Album Review: Leave a Whisper

A very broad album with dark, deep emotions about the self and others’ actions


Raven Ryan

Shinedown, a hard rock band formed in 2001, has become extremely successful over the years, especially when their hit song “Second Chance” found its way to radio stations. Since then, their fame has maintained a steady pace. 

When I was a child, Shinedown was in its prime, releasing memorable, iconic lyrics and songs that are still a staple in my life today, especially the album Leave a Whisper. It was an album my mother played on repeat even while she was pregnant with me, and it was a running joke that I was born to be a rockstar because of my mom’s obsession with rock music. So, with my 17 years of listening to this album getting sick of it, I will be reviewing my absolute favorite songs. Unfortunately, though, I will not be reviewing the demos included in this album due to the fact that, well, they’re demos.

Although I usually pick songs that are my favorite based on the rhythm and musicality, I’m going to focus on lyricism and how much I relate to the lyrics. And with that, on top of my list is “In Memory.” In this song, the songwriter, Brent Smith, speaks about someone holding him back, keeping him from developing. In the lyrics, he states, Because I can’t wait for you to catch up with me.” 

Brent’s music is one that can have many meanings behind the lyrics, whether it’s a mental struggle, a relationship struggle, or a physical one. In my eyes, I see this song as a deep dive into relationships. The person expects Brent to fall back into the same patterns with them and act like everything is okay after dragging him through the mud. Brent feels locked inside this relationship or friendship, and it’s eating him alive to the point where he can’t even see the good in the person anymore. “I will not justify your ways. I cannot show you an escape, I do not know you any more, I never knew you anyway.”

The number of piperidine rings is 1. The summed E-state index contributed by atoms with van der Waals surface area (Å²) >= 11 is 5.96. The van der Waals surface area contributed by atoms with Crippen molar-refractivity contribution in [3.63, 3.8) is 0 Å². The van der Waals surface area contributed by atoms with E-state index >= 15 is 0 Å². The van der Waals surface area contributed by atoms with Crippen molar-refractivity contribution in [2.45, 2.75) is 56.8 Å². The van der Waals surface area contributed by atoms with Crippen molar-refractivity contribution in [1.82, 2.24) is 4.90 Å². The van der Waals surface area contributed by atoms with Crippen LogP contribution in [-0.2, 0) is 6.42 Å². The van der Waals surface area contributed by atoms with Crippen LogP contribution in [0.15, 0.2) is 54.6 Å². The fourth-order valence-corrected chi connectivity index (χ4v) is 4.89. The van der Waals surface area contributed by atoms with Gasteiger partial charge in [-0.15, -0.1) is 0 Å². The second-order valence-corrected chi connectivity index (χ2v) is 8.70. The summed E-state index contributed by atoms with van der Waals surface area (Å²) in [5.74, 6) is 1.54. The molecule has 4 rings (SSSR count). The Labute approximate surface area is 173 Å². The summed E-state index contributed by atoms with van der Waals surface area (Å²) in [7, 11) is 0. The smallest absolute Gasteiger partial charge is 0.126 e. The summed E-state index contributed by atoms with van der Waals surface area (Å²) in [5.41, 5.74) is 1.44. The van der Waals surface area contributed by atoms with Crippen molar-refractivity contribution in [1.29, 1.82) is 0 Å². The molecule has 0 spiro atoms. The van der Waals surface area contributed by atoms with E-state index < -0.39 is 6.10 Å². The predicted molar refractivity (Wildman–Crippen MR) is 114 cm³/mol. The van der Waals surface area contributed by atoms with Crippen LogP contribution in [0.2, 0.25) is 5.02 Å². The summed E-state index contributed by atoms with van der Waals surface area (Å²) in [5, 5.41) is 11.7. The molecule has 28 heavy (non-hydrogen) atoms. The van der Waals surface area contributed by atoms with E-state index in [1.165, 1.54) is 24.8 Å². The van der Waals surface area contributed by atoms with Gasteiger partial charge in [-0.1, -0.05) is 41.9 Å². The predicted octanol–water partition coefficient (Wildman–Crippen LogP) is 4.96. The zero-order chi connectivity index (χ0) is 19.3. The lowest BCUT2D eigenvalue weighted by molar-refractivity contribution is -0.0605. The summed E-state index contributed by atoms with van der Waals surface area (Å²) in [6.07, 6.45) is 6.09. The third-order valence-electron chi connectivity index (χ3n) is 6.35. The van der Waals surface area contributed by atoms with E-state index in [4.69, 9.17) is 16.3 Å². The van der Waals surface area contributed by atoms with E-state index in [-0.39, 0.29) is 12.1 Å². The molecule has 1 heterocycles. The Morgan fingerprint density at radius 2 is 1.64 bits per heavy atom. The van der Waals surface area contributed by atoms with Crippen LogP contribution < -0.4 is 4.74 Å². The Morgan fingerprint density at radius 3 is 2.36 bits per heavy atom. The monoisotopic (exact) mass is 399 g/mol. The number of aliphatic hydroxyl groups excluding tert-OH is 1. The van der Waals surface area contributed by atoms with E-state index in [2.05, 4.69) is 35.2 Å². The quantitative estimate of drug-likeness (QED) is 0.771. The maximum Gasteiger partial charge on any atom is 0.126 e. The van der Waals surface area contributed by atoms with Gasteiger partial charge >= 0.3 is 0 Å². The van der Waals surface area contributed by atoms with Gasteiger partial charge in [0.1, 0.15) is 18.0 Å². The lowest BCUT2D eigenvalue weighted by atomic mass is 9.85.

The next song that I really enjoy lyrically is “Stranger Inside.” Although the song is very straightforward and easy to understand, I think the lyricism is clever with the view of being so self-loathing that he is aware of his ill ways. “And I know you think I don’t see the signs

Well how do you know? Do I look blind?” Brent is explaining that he isn’t stupid, he knows he shouldn’t be seeing himself this way, but there’s this demonic side of him that can’t see himself as anything but a stranger. He wasn’t like this before, and he wishes he could be normal again. I think it’s also a very cool detail to ask the listener their feelings, making them reflect on how they feel. “Have you ever felt lost inside so unloved within that you almost die? Have you ever stepped out of the light and realized there’s a stranger inside?” 

Now bringing it down to a softer part of Brent that becomes more contemplative, we move to the band’s song “Burning Bright.” Brent described this song himself very clearly. “I wrote it as like a manual on life, that you write as you go, and realizing that you might be different than everyone else and things might be hard but you have to find your inner strength and your own ways to overcome your demons; it’s about being honest with yourself and staying true and not changing yourself for anyone, because in your darkest hour you’re the only one that can find the light.” One of my favorite lyrics of all time lies within this song about life, which actually is more of a whole verse than a line: “There’s nothing ever wrong, but nothing’s ever right. Such a cruel contradiction. I know I crossed the line, it’s not easy to define, I’m born to indecision. There’s always something new, some path I’m supposed to choose with no particular rhyme or reason.” I love these lyrics because it accurately describes the kind of confusion and sense of losslessness. What way do I pick? What is right and wrong? We learn it along the way, and I think he portrays this feeling very accurately with his choice of words.

Leave a Whisper is a very broad album with very dark, deep emotions about the self and others’ actions. I adore this album to this day, simply because of the theme. If you enjoy songs that delve deep into self-reflection and calling people out for their actions, I highly recommend even just reading the lyrics of some of these brilliant songs.